Intelligence-led policing is emerging in INTERPOL member countries as a new and targeted approach to environmental crime.
Within this model, sensitive information is collected, recorded, evaluated and also researched via INTERPOL's unique resources. This enables both INTERPOL and national decision-makers to proactively identify high-risk areas and persons and to devise tailored activities and operations in response.
A vital step towards effective intelligence-led policing is the comprehensive collection of data from our member countries across the world, in order to enable a truly global analysis of environmental crime.
The INTERPOL Ecomessage system provides a uniform intelligence data reporting system for the many different law enforcement agencies involved. These messages are passed from an enforcement agency in one country, via INTERPOL National Central Bureaus, to the relevant agencies in the other countries concerned.
There are several advantages to this workflow:
- Data is shared in a standard format;
- Information passes through secure communications links at all stages of the process;
- The INTERPOL General Secretariat is copied on all messages and the information entered into the Organization's databases where it can then be cross-referenced with other entries.
Equally, there are a number of benefits to investigations:
- INTERPOL criminal analysts can study the data and begin to discern such information as the structure, extent and dynamics of international criminals and organizations involved.
- The reporting country can ask questions or make requests. For example, a customs agency in one country may have seized contraband smuggled from a second country. The Ecomessage system allows the first country to enquire about the exporter or carrier in the second country. In the case of smuggled wildlife, countries can address such issues as the repatriation and preservation of the seized wildlife.
- The cross referencing of material can produce rapid and valuable feedback. For example, if a country reports the arrest of a suspect, the INTERPOL database may reveal the same suspect is wanted on similar charges in a different country, or have prior convictions to his or her name. This information would be of great interest and importance to prosecuting authorities.
The source and destination of environmental intelligence is not necessarily a police agency but is often another designated authority with investigative powers, such as environmental inspectorates and wildlife authorities.
As such, it is imperative to establish secure links and standard operating procedures between INTERPOL National Central Bureaus and the various environmental law enforcement agencies.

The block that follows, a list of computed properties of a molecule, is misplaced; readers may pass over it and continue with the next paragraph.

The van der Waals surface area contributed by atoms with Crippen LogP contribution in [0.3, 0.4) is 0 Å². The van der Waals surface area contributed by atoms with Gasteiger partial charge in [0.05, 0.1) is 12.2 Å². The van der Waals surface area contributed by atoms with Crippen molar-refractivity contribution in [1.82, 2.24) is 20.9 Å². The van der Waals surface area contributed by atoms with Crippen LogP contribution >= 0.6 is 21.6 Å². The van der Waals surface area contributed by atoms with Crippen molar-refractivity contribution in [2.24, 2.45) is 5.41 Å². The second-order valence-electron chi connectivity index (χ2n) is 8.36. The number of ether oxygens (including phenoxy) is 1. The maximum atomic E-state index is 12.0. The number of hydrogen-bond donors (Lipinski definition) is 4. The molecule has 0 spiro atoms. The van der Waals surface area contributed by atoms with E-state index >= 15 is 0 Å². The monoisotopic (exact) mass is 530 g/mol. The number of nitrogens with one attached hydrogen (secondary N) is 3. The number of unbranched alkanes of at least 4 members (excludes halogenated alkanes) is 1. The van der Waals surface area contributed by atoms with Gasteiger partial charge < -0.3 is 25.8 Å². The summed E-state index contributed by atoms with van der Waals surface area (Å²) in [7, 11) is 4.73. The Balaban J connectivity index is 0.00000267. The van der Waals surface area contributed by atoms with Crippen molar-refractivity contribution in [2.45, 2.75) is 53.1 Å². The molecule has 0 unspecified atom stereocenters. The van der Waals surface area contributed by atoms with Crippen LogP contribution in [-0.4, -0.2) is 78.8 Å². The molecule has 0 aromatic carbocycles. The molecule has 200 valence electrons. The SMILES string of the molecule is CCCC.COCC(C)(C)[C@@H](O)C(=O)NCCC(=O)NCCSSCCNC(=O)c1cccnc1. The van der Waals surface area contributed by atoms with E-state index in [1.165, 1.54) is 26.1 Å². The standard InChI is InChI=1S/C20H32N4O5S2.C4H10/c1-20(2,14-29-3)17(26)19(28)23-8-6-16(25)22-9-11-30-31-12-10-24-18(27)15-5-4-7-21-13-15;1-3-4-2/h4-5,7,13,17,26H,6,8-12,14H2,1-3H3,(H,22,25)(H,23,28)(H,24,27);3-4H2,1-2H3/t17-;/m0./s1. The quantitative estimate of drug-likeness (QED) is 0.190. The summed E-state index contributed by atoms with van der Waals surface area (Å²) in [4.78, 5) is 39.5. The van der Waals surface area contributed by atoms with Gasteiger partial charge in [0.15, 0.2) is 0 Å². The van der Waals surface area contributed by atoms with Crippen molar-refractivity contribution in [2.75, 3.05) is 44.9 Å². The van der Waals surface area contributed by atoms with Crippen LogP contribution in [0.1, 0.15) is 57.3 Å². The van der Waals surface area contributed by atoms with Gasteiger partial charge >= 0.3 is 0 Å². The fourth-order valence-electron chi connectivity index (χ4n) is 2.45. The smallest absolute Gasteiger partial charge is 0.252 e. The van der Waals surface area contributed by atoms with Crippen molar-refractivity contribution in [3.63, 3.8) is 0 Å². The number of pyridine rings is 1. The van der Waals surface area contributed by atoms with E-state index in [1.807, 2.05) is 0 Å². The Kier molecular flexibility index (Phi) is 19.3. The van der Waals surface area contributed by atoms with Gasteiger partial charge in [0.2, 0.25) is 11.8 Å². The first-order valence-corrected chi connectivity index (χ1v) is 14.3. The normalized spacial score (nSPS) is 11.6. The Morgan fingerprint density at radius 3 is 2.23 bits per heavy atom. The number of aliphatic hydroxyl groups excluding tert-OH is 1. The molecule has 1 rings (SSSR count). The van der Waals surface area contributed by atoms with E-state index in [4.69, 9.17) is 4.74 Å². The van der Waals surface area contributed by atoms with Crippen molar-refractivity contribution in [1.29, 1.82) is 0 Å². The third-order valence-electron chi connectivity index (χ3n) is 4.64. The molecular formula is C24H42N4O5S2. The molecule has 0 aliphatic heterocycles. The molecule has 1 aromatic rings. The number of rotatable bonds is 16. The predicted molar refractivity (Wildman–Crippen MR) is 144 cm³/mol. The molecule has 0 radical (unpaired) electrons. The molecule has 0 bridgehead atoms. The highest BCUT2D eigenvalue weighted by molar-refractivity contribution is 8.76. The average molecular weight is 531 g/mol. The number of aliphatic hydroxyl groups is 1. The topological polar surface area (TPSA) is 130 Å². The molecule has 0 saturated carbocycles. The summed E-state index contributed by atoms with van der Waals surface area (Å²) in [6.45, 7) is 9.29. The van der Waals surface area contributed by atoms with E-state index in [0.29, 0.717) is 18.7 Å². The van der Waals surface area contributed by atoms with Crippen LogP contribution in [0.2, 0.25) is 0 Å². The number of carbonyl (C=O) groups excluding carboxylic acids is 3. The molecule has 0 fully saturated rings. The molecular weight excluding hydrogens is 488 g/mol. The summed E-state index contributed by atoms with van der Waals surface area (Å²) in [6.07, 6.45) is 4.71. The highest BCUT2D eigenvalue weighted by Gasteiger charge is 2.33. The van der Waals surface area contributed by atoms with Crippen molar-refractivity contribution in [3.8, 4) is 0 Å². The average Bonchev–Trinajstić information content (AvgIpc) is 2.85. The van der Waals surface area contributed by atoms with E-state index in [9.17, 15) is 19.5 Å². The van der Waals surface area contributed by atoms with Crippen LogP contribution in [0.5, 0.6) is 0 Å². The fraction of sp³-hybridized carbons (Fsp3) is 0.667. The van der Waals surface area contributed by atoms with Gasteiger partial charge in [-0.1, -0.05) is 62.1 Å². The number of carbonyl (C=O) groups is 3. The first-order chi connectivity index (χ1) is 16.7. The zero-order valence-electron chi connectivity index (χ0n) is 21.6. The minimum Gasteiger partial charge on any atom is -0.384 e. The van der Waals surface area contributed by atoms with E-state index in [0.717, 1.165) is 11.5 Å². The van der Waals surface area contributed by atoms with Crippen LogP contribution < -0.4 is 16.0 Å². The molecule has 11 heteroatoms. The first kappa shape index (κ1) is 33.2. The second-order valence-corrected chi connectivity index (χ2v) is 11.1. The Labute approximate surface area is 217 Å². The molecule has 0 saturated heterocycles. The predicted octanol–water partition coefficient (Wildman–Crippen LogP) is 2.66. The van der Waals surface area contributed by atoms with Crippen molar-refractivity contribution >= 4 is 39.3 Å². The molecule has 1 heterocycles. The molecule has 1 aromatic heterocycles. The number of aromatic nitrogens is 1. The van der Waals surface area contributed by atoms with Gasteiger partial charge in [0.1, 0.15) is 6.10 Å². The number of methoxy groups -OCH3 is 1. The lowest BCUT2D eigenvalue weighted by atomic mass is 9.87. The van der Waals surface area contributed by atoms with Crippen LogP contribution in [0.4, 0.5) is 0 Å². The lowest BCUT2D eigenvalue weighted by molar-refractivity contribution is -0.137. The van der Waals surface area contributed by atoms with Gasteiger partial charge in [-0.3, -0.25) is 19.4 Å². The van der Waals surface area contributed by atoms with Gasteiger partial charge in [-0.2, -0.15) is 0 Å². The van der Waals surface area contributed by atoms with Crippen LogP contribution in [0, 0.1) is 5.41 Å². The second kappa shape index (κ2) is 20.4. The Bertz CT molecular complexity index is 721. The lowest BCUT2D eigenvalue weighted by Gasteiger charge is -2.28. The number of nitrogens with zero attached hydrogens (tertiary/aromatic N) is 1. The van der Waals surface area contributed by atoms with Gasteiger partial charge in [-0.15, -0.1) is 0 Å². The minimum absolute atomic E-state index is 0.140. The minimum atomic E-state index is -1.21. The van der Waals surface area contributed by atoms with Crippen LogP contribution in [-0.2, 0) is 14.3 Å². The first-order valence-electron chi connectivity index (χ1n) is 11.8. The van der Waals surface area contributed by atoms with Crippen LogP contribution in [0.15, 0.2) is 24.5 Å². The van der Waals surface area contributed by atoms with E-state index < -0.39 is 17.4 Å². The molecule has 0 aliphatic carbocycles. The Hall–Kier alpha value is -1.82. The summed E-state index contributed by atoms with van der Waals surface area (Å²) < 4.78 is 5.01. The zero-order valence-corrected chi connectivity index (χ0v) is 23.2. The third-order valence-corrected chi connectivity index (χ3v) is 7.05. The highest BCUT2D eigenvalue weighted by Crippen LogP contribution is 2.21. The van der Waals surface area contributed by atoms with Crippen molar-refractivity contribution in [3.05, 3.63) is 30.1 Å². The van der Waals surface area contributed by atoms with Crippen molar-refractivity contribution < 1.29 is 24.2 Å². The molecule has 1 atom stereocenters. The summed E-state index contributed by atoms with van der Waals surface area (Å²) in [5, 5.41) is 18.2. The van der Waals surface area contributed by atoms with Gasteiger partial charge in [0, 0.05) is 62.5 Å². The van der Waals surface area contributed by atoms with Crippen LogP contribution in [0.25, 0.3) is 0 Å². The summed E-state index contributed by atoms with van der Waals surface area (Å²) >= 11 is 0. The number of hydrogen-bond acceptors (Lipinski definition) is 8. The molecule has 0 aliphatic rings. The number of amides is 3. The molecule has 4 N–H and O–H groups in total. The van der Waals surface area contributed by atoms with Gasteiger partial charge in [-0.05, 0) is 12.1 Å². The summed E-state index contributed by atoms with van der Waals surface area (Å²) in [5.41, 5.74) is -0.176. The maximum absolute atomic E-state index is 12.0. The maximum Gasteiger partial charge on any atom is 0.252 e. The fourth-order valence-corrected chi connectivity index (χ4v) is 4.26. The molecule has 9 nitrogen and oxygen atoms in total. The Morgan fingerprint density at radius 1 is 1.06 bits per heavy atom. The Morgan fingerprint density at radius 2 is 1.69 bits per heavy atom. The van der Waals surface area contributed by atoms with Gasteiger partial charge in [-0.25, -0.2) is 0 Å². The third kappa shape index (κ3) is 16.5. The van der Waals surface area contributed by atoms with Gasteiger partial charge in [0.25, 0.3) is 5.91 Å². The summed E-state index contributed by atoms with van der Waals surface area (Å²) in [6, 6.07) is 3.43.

The Ecomessage workflow
A local law enforcement officer who wishes to share sensitive information from an investigation follows the workflow described below:
- The local officer uses his chain of command to send sensitive information to the intelligence unit in his local agency.
- The local intelligence unit then sends the sensitive information to the national law enforcement intelligence unit (there can be a need for a memorandum of understanding between agencies if a formal agreement is not in place for the sharing of intelligence).
- The national law enforcement intelligence unit puts the sensitive information into the Ecomessage format and transmits it to the INTERPOL National Central Bureau.
- The INTERPOL National Central Bureau uses INTERPOL's secure global communications system (known as I-24/7) to transmit the intelligence to relevant INTERPOL National Central Bureaus in other countries. The INTERPOL General Secretariat is copied, with a request that the intelligence be recorded in INTERPOL's global database.
- The receiving INTERPOL National Central Bureaus then disseminate the information to the appropriate national law enforcement agency and action is taken.
Members of the public are encouraged to contact their national law enforcement agency (police, customs or environmental government agencies) if they wish to provide sensitive information and help in investigations, using the Ecomessage system.
Sharing Information with Law Enforcement: Practical Guidelines
We have developed guidelines to enable members of the public and other stakeholders to report environmental crimes more effectively, using the Ecomessage system. The guidelines describe the types of information that are most valuable to law enforcement agencies.
2011 Quarterly Intelligence Reports (These have been discontinued until further notice)